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After Your Surgery

Once you are ready to leave the SICU, you will be transferred to a floor where the nurses are specialists in caring for the postoperative cardiac surgical patient. An important part of your recovery is increasing your level of activity and preparing for discharge. Nurses and Physical Therapists will be working closely with you to achieve this goal.

Important Things to Know

There is much you can do to participate in and speed your recovery. Your understanding is important so that you know what to expect.

Pain Management

After your surgery, you will be given medication to keep you as comfortable as possible. This is important so that you can cough and take deep breaths. We pay much attention to managing pain. Your nurses will closely monitor your level of pain and your need for pain medication. You will be asked to rate your pain using a pain scale. You will assign a number to your pain and this will help your nurse understand how much pain you are experiencing.

Activity

Getting out of bed and walking will help your recovery and prevent complications. Walking and activity will aid in clearing secretions from your lungs, help your circulation, and help you to regain muscle strength. You will be sitting up in bed and possibly getting out of bed the day of surgery or the day after. You will progress to sitting in a chair and walking to the bathroom with the assistance of your nurse. A physical therapist will also work with you with activities including your first walk and you will then progress to walking several times each day.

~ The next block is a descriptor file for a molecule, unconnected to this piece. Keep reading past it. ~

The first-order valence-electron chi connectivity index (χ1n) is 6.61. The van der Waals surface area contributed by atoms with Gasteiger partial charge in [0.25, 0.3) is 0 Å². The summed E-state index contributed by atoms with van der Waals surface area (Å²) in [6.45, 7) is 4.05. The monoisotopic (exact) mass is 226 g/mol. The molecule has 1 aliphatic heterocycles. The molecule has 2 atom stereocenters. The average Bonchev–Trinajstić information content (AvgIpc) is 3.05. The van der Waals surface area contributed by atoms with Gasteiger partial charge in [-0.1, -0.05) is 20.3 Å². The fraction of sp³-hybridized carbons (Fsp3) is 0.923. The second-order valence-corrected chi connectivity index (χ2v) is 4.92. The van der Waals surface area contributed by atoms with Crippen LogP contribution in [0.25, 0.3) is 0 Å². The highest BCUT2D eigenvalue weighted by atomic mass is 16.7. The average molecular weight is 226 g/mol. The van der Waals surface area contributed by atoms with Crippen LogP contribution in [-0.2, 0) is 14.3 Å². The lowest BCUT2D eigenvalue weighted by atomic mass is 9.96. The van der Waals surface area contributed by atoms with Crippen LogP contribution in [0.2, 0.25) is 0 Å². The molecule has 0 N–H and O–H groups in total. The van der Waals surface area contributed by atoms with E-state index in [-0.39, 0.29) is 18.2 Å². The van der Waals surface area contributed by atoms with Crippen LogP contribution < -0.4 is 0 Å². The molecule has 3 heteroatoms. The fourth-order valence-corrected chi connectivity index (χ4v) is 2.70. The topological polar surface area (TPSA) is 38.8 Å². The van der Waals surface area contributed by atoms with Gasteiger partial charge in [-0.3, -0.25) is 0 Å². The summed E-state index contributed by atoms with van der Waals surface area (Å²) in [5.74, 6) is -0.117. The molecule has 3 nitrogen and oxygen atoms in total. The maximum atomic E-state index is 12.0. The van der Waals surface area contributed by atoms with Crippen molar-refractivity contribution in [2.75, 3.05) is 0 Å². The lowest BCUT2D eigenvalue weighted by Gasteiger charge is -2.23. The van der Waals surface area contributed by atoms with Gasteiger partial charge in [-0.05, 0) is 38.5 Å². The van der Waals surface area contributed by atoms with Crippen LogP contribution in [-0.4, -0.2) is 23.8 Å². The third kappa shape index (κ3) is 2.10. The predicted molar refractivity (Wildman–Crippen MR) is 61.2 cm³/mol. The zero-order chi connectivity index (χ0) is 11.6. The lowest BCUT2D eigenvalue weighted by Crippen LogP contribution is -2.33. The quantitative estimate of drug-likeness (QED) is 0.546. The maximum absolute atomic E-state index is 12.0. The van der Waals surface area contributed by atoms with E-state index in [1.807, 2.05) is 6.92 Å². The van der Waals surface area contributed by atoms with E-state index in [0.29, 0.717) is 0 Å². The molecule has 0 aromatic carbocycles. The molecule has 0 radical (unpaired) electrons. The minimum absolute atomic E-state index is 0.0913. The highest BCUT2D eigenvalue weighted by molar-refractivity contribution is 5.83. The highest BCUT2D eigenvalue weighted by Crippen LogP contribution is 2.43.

Diet

It is normal to not feel hungry after having surgery. You will begin by taking sips of liquids and slowly advance to solid food. Good nutrition is important for healing. As you begin to eat a regular diet, try to eat foods with fiber to prevent constipation.

Clearing Secretions

After heart surgery, it is important to clear the lungs of secretions. This promotes good oxygenation, helps to prevent collapse of the lungs and helps prevent infection. Taking deep breaths and coughing helps to accomplish this. Using an incentive spirometer will help.

Incentive Spirometer. The Incentive Spirometer is an instrument that encourages you to take deep breaths. You will be given one after your surgery. It is important that you use it several times an hour (at least 10) for several days after your surgery. Deep breathing and coughing exercises after surgery will help keep your lungs healthy.

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